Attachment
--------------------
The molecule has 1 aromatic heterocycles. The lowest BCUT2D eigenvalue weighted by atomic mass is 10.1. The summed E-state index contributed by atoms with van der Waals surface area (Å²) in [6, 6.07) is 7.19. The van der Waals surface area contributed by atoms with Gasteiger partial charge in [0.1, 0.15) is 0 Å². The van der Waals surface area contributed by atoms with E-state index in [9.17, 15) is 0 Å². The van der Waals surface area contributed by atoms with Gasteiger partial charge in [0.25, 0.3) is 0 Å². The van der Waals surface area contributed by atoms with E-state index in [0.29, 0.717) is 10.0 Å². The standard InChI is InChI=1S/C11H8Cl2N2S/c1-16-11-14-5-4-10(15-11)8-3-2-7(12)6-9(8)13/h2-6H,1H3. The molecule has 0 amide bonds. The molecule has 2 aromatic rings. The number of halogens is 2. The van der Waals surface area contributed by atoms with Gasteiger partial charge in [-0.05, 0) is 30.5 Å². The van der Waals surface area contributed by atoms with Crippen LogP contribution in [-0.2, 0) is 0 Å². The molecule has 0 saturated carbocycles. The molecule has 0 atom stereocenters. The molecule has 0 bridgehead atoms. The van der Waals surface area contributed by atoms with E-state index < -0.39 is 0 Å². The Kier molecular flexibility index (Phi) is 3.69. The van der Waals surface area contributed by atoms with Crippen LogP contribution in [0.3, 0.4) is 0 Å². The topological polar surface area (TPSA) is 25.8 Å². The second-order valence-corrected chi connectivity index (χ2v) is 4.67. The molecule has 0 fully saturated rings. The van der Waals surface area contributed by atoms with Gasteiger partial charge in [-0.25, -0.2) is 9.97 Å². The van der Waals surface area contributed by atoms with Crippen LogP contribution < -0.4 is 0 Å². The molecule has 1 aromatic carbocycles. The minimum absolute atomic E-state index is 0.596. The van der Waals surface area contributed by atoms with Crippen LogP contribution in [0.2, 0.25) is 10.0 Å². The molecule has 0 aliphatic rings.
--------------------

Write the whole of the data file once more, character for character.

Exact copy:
The molecule has 1 aromatic heterocycles. The lowest BCUT2D eigenvalue weighted by atomic mass is 10.1. The summed E-state index contributed by atoms with van der Waals surface area (Å²) in [6, 6.07) is 7.19. The van der Waals surface area contributed by atoms with Gasteiger partial charge in [0.1, 0.15) is 0 Å². The van der Waals surface area contributed by atoms with E-state index in [9.17, 15) is 0 Å². The van der Waals surface area contributed by atoms with Gasteiger partial charge in [0.25, 0.3) is 0 Å². The van der Waals surface area contributed by atoms with E-state index in [0.29, 0.717) is 10.0 Å². The standard InChI is InChI=1S/C11H8Cl2N2S/c1-16-11-14-5-4-10(15-11)8-3-2-7(12)6-9(8)13/h2-6H,1H3. The molecule has 0 amide bonds. The molecule has 2 aromatic rings. The number of halogens is 2. The van der Waals surface area contributed by atoms with Gasteiger partial charge in [-0.05, 0) is 30.5 Å². The van der Waals surface area contributed by atoms with Crippen LogP contribution in [-0.2, 0) is 0 Å². The molecule has 0 saturated carbocycles. The molecule has 0 atom stereocenters. The molecule has 0 bridgehead atoms. The van der Waals surface area contributed by atoms with E-state index < -0.39 is 0 Å². The Kier molecular flexibility index (Phi) is 3.69. The van der Waals surface area contributed by atoms with Crippen LogP contribution in [0.3, 0.4) is 0 Å². The topological polar surface area (TPSA) is 25.8 Å². The second-order valence-corrected chi connectivity index (χ2v) is 4.67. The molecule has 0 fully saturated rings. The van der Waals surface area contributed by atoms with Gasteiger partial charge in [-0.25, -0.2) is 9.97 Å². The van der Waals surface area contributed by atoms with Crippen LogP contribution < -0.4 is 0 Å². The molecule has 1 aromatic carbocycles. The minimum absolute atomic E-state index is 0.596. The van der Waals surface area contributed by atoms with Crippen LogP contribution in [0.2, 0.25) is 10.0 Å². The molecule has 0 aliphatic rings.